What’s the hard limit to ECB hard money? | FT Alphaville

What’s the hard limit to ECB hard money?

Well, it’s the ECB’s own and apparently limitless obsession with inflation, of course. Also it’s Article 123 of the EU Treaty:

Though if you’re asking about sterilising purchases of debt, as a technical limit to the central bank’s printing euros, to monetise government bonds, to resuscitate the eurozone…

Here is an interesting answer.

Though first here’s the problem:

Many wish the ECB would intervene in bond markets like this:

(H/T Macro Man) When in fact the situation is this:

The ECB is the dam. The central bank is not stemming the selling of Italian bonds (notably by banks) which is helping to drive yields up, and potentially into a death spiral at these levels.

But also the bank is buying in dribs and drabs relative to the flows of sellers out of these bonds, and to the stock of Italy’s €1,900bn debt. Even the €10bn bought in the last week is not a big, market-awing load. It’s partly because the ECB has to sterilise the bond purchases. It comes to banks every week to issue them with seven-day deposits which are equal to the amount of all sovereign bonds bought so far (currently around €184bn), mopping up liquidity from buying and holding the bonds.

Which makes a calculation by Rabobank on Tuesday of when the sterilisation operations can technically no longer contain liquidity created by large amounts of bond-buying, highly interesting.

As Rabobank’s analyst Elwin de Groot argued (click to expand the charts):

In the near-term, there seems ample room for more sterilization, simply because the eurozone banking system has borrowed large amounts from the ECB (made easy by the ECB’s policy of full allotment at the going refi rate), which they have been more than willing to place back at the ECB…

End-October, banks had borrowed EUR587bn from the ECB. However, in view of the long-term character of the bond purchases, it would be a more prudent approach to look at the ‘permanent’ level of ECB lending to the banking system. This is the amount that banks need for maintaining their regular operations and reserve requirements, which should be held in their current accounts at the ECB.

With structural ECB monetary policy lending approximately EUR450-500bn (based on pre-crisis levels) and reserve requirements of about EUR200bn, we argue that the amount left for structural sterilization is in the range of 250-300bn. Natural optimists, we take the 300bn as a starting point. Confronting this with the current amount of bonds the ECB has purchased (around 184bn), there is some EUR116bn left. This, in our opinion, should be relatively easy to sterilize, also from a longer-term perspective.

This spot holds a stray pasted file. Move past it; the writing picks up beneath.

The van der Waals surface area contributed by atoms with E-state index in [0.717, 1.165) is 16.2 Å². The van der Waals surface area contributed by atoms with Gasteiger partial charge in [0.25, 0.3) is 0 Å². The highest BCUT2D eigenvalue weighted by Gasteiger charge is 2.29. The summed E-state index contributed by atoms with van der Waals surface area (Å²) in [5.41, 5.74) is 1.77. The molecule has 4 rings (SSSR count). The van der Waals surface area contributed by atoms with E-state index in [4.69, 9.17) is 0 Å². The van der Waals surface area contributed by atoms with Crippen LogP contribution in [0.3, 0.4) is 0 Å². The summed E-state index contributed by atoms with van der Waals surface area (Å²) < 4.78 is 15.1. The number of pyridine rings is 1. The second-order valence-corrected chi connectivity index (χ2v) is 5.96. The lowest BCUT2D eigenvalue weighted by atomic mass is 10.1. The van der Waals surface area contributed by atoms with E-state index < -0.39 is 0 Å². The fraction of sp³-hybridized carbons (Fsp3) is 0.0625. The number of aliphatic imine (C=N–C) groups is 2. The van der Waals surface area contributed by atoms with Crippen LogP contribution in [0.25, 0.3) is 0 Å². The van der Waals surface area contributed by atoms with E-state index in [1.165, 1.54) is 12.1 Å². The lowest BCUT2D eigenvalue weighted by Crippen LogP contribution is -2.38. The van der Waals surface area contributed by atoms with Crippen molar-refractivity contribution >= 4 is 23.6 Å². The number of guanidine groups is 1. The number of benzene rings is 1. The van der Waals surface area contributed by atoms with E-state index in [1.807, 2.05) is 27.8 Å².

Simply put, anything beyond the 300bn limit in bond purchases, would structurally raise the ECB’s liabilities to eurozone credit institutions above the normal amount of borrowing by these credit institutions and would thus prove harder to sterilize, as the ECB’s deposit tenders would have to compete with other investment opportunities. Of course, in times of uncertainty, that may not be a big deal (banks have already been ‘parking’ large amounts on the ECB’s overnight facility), but the ECB is likely to keep a long-term perspective here. It will also have to retain the possibility to stop its policy of full allotment at any point in time, however unlikely that may seem right now.

Based on current buying rates, the limit would be reached in early 2012, Rabobank say.

After that, the ECB goes unsterilised and does QE, or… stops.

The €300bn ‘limit’ is interesting because if you take it for granted that the ECB is ‘usually’ prepared to buy 20 per cent of a government’s bonds (which it has done in Greece, Portugal, and Ireland), the ECB would reach the sterilisation limit before it could ever come close to owning 20 per cent (€380bn) of Italy’s outstanding debt.

As for the technical aspects of sterilisation — you could take the Rabobank calculations on bank borrowings as a sign that the ECB could carry on sterilising for a long time. Banks are likely to keep parking cash at the central bank for as long as the sovereign debt crisis closes markets. The ECB could also keep its deposits as an “attractive” investment by giving them a longer maturity, such as issuing debt certificates.

But the overall problem is still there. Rabobank title their report “When does the ECB go nuclear?” though it’s maybe more “When’s the last moment for the ECB to decide whether to go nuclear?”. To many market participants, the question can be changed again to “When does the ECB do the inevitable?”.

Of course, if you do believe that the crisis will be solved with the ECB monetising debt, you probably think the central bank won’t wait for sterilisation to putter out in 2012. A meltdown in Italy would drive them there sooner.


Italy is melting down. ECB board members come out every day to insist that price stability and an independent monetary policy are paramount. You, and we, might think it’s blinkered but that is their operational code, quite simply.

In short, there’s still every sign they’ll stop before un-sterilising.

Related link:
The ECB is not here to save the world – FT Alphaville